How-To: Automated incremental daily backups to Amazon S3 using Duplicity

This guide shows how to use Amazon S3 with duplicity to make secure GPG encrypted automated daily incremental backups (snapshots) of a Linux server or desktop. I have been using this method on various servers for several months and it has proved to be a reliable, secure, cheap, and robust method to create automated backups.

I have used this method on Fedora, YDL, and CentOS but the instructions should equally apply to other Linux distributions including Debian and Ubuntu. It will even work on OS X using the MacPorts version of duplicity.

Aims of this guide

This guide explains how to create a simple wrapper script for duplicity that allows you to automatically create GPG encrypted incremental backups that are saved to an Amazon S3 bucket. The script is designed to be executed as a daily cron job so that incremental snapshot backups are created each day. The script creates a full backup set on the 1st day of each month (or when an appropriate full backup cannot be found) and then creates incremental backups on subsequent days.

This guide provides a walk-through of how to create the GPG encryption key, and provides full scripts and example usage for both backup and restore. You could easily adapt the backup script so that it makes full backups each week, or otherwise adjust it to suit your individual needs.

This guide is written with the general Linux user in mind: you do need some understanding of basic linux concepts such as cron, permissions, and directory structures.

What is duplicity?

From the duplicity home page:

Duplicity backs [up] directories by producing encrypted tar-format volumes and uploading them to a remote or local file server. Because duplicity uses librsync, the incremental archives are space efficient and only record the parts of files that have changed since the last backup. Because duplicity uses GnuPG to encrypt and/or sign these archives, they will be safe from spying and/or modification by the server.

I think that says it all much more concisely than I could manage.

One thing to note is that in my experience, and on certain machines, duplicity can cause a lot of overhead and take a long time to complete. Thus duplicity is not always a viable option when backing up huge amounts of data. That said, for backing up the critical data from a standard web server it can be a great solution. Remember, that if you’re backing up databases then you need to dump them into SQL files first. For MySQL databases I recommend automysqlbackup for this. As always, YMMV.

Before we start

You need to install duplicity (version >= 0.4.3 for S3 support). This how-to doesn’t cover that aspect, but suffice to say that duplicity is available as a package for most major distros so crack open your package manager (be it yum, apt, synaptics or whatever) and install duplicity along with all it’s dependencies.

You also need GnuGP and librsync but they should both be automatically installed as dependencies of duplicity.

Step 1 – Generate a new GPG key

If you already have a GPG key that you want to use then skip this bit – you’ll just need to know what your key is which you can get through “gpg –list-keys” – it is the bit after the / in the “pub” line. Otherwise, read on…

I am going to presume that you’ll be running your backup jobs as root, so open a terminal and become root. If you’re going to run them as a different user then become that user instead but ensure that the user you have chosen has sufficient permissions to backup the data you require.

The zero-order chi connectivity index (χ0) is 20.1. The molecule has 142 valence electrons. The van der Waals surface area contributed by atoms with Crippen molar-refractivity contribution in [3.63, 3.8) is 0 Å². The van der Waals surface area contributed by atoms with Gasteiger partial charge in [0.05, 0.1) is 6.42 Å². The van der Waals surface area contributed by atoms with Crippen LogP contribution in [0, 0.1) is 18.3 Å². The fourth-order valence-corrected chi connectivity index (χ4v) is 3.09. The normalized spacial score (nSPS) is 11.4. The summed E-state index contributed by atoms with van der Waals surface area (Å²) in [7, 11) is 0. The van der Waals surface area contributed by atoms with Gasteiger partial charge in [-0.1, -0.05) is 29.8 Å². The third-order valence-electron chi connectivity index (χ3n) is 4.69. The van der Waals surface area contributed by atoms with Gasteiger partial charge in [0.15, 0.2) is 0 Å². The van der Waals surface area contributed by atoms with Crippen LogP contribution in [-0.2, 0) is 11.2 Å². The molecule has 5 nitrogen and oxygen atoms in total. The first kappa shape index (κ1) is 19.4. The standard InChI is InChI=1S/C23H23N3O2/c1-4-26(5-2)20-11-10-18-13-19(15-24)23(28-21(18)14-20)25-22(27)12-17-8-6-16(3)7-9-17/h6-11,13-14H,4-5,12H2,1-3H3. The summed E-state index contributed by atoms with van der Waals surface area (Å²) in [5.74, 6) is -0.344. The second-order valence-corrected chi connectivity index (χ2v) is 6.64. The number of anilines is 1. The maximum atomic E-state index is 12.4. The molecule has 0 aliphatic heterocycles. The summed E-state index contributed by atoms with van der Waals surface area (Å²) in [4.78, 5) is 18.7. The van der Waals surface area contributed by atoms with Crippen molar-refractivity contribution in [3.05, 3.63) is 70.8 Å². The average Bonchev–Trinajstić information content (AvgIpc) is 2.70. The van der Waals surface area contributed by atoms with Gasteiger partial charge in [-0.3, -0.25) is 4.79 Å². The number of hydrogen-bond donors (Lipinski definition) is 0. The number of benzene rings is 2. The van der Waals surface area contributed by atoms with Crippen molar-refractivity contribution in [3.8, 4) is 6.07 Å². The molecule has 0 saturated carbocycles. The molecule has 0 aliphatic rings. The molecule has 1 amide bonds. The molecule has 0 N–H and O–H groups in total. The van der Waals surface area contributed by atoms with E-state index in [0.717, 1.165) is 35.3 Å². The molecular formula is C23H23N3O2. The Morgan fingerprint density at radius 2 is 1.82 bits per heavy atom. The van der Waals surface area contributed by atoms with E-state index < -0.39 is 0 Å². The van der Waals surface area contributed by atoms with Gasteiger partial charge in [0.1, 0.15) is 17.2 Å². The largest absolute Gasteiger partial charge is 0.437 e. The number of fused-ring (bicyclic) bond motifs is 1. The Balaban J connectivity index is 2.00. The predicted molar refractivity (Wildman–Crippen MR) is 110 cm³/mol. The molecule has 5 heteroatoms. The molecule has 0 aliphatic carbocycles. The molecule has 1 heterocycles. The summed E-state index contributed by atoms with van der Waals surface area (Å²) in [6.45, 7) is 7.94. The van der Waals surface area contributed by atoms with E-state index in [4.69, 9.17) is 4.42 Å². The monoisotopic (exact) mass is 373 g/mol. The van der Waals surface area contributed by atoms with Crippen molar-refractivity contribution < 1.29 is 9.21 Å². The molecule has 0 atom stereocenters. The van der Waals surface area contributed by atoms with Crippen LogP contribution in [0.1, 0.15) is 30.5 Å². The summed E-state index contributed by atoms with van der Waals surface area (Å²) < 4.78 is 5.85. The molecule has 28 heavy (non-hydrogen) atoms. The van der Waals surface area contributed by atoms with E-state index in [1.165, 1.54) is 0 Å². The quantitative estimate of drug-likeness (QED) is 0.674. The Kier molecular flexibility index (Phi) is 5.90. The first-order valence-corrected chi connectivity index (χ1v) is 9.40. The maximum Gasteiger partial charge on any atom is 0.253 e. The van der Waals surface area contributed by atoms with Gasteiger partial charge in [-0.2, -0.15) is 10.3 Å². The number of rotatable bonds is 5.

Now run “gpg –gen-key” to generate your key and follow the prompts:

# gpg --gen-key
gpg (GnuPG) 1.4.9; Copyright (C) 2008 Free Software Foundation, Inc.
This is free software: you are free to change and redistribute it.
There is NO WARRANTY, to the extent permitted by law.

Please select what kind of key you want:
   (1) DSA and Elgamal (default)
   (2) DSA (sign only)
   (5) RSA (sign only)
Your selection?

Accept the default (Enter) or press 1 for DSA and Elgamal.

DSA keypair will have 1024 bits.
ELG-E keys may be between 1024 and 4096 bits long.
What keysize do you want? (2048) 

Again, the default (2048) is fine. Just hit Enter.

Requested keysize is 2048 bits
Please specify how long the key should be valid.
         0 = key does not expire
      <n>  = key expires in n days
      <n>w = key expires in n weeks
      <n>m = key expires in n months
      <n>y = key expires in n years
Key is valid for? (0) 

I don’t want my key to expire, so I just hit Enter again to accept the default. Do whatever you want.

Key does not expire at all
Is this correct? (y/N) 

Sure is. Hit y and then Enter.

You need a user ID to identify your key; the software constructs the user ID
from the Real Name, Comment and Email Address in this form:
    "Heinrich Heine (Der Dichter) <>"

Real name: Duplicity Backup
Email address:
Comment: Key for duplicity
You selected this USER-ID:
    "Duplicity Backup (Key for duplicity) <>"

Change (N)ame, (C)omment, (E)mail or (O)kay/(Q)uit?

Enter the requested details and then press O for Okay.

You need a Passphrase to protect your secret key.

Enter Passphrase:

Enter a passphrase here. It should be something long and complex. Anything will do, but make sure you remember it because you’ll need it later. When finished press Enter and then re-enter your passphrase when prompted and then press Enter again.

At this stage you may have to help generate some entropy by doing some other task – I find that running “updatedb” in another shell is pretty good, or just randomly tapping the keyboard can do the trick too.

Once it has finished you should get a message like this:

gpg: key BE9274BD marked as ultimately trusted
public and secret key created and signed.

gpg: checking the trustdb
gpg: 3 marginal(s) needed, 1 complete(s) needed, PGP trust model
gpg: depth: 0  valid:   1  signed:   0  trust: 0-, 0q, 0n, 0m, 0f, 1u
pub   1024D/BE9274BD 2008-11-30
      Key fingerprint = 2FB4 A20E 57BA 80BA 9576  3ABD F79F D430 BE92 74BD
uid                  Duplicity Backup (Key for duplicity) <>
sub   2048g/F8F35AD8 2008-11-30

Make a note of the key (BE9274BD in this case) as you’ll need that later too.

Important: Remember to backup your GPG key pair somewhere safe and off the current machine. Without this key pair your backups are totally useless to you, so if you lose it and need to restore a backup then you’re up a creak without a paddle. This article shows the proper way to export (and import) your GPG key pair.

Step 2 – The backup wrapper script

This bash wrapper script does a full backup on the 1st day of each month followed by incremental backups on subsequent days. It will also delete old backup sets after X months have passed and it also emails a log report each day giving some valuable statistics about your backup and reporting any errors.

You will need to have the following information handy to edit this backup script for your needs:

  • Your Amazon S3 Access Key ID
  • Your Amazon S3 Secret Access Key